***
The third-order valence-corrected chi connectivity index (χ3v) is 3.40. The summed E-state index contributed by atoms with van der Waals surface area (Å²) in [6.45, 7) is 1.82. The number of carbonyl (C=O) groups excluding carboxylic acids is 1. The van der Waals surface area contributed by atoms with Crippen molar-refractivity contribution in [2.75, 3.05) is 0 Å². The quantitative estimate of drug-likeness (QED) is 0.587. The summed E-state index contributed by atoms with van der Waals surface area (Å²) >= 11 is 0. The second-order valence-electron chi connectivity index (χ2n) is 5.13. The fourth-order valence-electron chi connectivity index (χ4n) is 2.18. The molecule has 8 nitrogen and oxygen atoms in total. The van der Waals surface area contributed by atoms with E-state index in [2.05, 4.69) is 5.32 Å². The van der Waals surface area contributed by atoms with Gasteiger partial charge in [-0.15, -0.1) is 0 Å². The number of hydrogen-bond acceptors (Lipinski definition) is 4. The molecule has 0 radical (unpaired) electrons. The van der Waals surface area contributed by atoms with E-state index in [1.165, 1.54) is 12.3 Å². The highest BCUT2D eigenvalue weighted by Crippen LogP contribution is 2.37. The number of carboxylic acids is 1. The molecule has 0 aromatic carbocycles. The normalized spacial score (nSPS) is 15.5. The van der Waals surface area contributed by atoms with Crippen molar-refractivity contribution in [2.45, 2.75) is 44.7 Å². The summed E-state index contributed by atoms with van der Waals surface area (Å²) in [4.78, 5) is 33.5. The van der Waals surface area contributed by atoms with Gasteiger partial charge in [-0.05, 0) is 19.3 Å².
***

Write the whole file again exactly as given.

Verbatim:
The third-order valence-corrected chi connectivity index (χ3v) is 3.40. The summed E-state index contributed by atoms with van der Waals surface area (Å²) in [6.45, 7) is 1.82. The number of carbonyl (C=O) groups excluding carboxylic acids is 1. The van der Waals surface area contributed by atoms with Crippen molar-refractivity contribution in [2.75, 3.05) is 0 Å². The quantitative estimate of drug-likeness (QED) is 0.587. The summed E-state index contributed by atoms with van der Waals surface area (Å²) >= 11 is 0. The second-order valence-electron chi connectivity index (χ2n) is 5.13. The fourth-order valence-electron chi connectivity index (χ4n) is 2.18. The molecule has 8 nitrogen and oxygen atoms in total. The van der Waals surface area contributed by atoms with E-state index in [2.05, 4.69) is 5.32 Å². The van der Waals surface area contributed by atoms with Gasteiger partial charge in [-0.15, -0.1) is 0 Å². The number of hydrogen-bond acceptors (Lipinski definition) is 4. The molecule has 0 radical (unpaired) electrons. The van der Waals surface area contributed by atoms with E-state index in [1.165, 1.54) is 12.3 Å². The highest BCUT2D eigenvalue weighted by Crippen LogP contribution is 2.37. The number of carboxylic acids is 1. The molecule has 0 aromatic carbocycles. The normalized spacial score (nSPS) is 15.5. The van der Waals surface area contributed by atoms with Crippen molar-refractivity contribution in [2.45, 2.75) is 44.7 Å². The summed E-state index contributed by atoms with van der Waals surface area (Å²) in [4.78, 5) is 33.5. The van der Waals surface area contributed by atoms with Gasteiger partial charge in [-0.05, 0) is 19.3 Å².